WIT Press

Application And Perspectives For Interoperable Systems In Italy And Europe


Free (open access)





Page Range

537 - 546




528 kb

Paper DOI



WIT Press


R. Bozzo, R. Genova & F. Ballini


A rapid transit system represents one of the main growth areas of the railway business developed to solve the enhanced mobility request. New solutions have been applied in order to simplify and to improve public transport services, without changing trains and providing a fast, direct link from the city to the outskirts. The solutions are interoperable transport systems (like \“light rail” very similar to the \“Stadtbahn” approach, \“tram-train” and \“train-tram”). The \“tram-train” concept indicates vehicles which operate on railway lines in suburban areas, but that are also able to work on a tramway net to supply a capillary service in the urban area. In central Europe a few cities have planned different tram-train solutions: Karlsruhe, Saarbrücken, Chemnitz and Kassel realised the \“heavy” model (train performances and technical standards similar to railway rolling stock). Other cities choose \“light” systems, adopting vehicles more similar to the tramway design (Nordhausen, Zürich, Vienna, etc.). The tram-train represents the missing link between urban tramway and railway systems, whose transport capability depends only on how the infrastructures are used (railway or tramway nets). Another non conventional and lower cost model is the \“Stadtbahn” which have diverted in-town sections of their system underground; in some of these cases, tunnels have been built to accommodate full metro trains if desired (Stuttgart, Frankfurt a/M, Bochum, Köln, etc.). In Italy \“metrotranvia” lines are to be found in Milan and Turin, based on the light rail model: in Turin the rolling stock have been built with peculiar characteristics (floor height 550 mm for boarding at platform level). Other interesting Italian interoperable systems are the \“Tram delle Valli” in Bergamo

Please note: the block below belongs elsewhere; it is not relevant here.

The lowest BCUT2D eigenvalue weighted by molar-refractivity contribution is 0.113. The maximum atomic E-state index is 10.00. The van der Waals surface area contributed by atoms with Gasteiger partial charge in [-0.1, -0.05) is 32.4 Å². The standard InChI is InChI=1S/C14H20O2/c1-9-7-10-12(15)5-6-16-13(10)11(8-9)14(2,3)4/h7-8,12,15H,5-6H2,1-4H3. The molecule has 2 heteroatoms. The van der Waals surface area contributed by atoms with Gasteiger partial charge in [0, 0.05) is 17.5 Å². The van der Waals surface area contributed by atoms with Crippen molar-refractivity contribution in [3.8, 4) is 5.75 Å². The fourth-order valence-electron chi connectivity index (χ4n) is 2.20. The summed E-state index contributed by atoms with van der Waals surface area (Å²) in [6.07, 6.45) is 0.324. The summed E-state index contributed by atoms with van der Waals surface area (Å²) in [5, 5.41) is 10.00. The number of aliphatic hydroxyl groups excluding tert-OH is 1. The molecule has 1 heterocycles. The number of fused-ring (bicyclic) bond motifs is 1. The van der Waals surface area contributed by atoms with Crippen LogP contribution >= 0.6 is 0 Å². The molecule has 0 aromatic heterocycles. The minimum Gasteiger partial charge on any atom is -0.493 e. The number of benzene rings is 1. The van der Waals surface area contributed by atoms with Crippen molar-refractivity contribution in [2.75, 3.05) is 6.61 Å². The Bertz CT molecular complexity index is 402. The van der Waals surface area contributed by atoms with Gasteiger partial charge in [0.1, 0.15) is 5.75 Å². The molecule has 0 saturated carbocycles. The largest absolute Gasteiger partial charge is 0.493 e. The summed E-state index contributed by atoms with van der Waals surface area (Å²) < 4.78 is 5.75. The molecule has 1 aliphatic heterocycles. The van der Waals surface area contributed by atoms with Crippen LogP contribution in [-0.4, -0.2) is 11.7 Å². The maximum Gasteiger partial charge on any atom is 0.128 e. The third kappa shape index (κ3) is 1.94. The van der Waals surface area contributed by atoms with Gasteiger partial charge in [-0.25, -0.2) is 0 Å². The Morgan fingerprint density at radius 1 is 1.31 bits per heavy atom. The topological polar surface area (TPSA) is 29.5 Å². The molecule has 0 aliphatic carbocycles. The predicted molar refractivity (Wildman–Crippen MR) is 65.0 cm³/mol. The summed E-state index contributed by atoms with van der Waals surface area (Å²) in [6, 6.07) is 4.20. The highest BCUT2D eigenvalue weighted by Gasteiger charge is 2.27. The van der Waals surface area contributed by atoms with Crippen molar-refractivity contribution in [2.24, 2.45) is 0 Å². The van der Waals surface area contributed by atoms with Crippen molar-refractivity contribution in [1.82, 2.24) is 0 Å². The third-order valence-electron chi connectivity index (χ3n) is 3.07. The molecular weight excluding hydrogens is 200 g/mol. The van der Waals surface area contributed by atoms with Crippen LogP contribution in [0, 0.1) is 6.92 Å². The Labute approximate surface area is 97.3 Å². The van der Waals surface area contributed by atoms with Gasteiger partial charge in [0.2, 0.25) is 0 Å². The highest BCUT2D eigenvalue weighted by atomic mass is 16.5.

local public transport, interoperable systems, economic impacts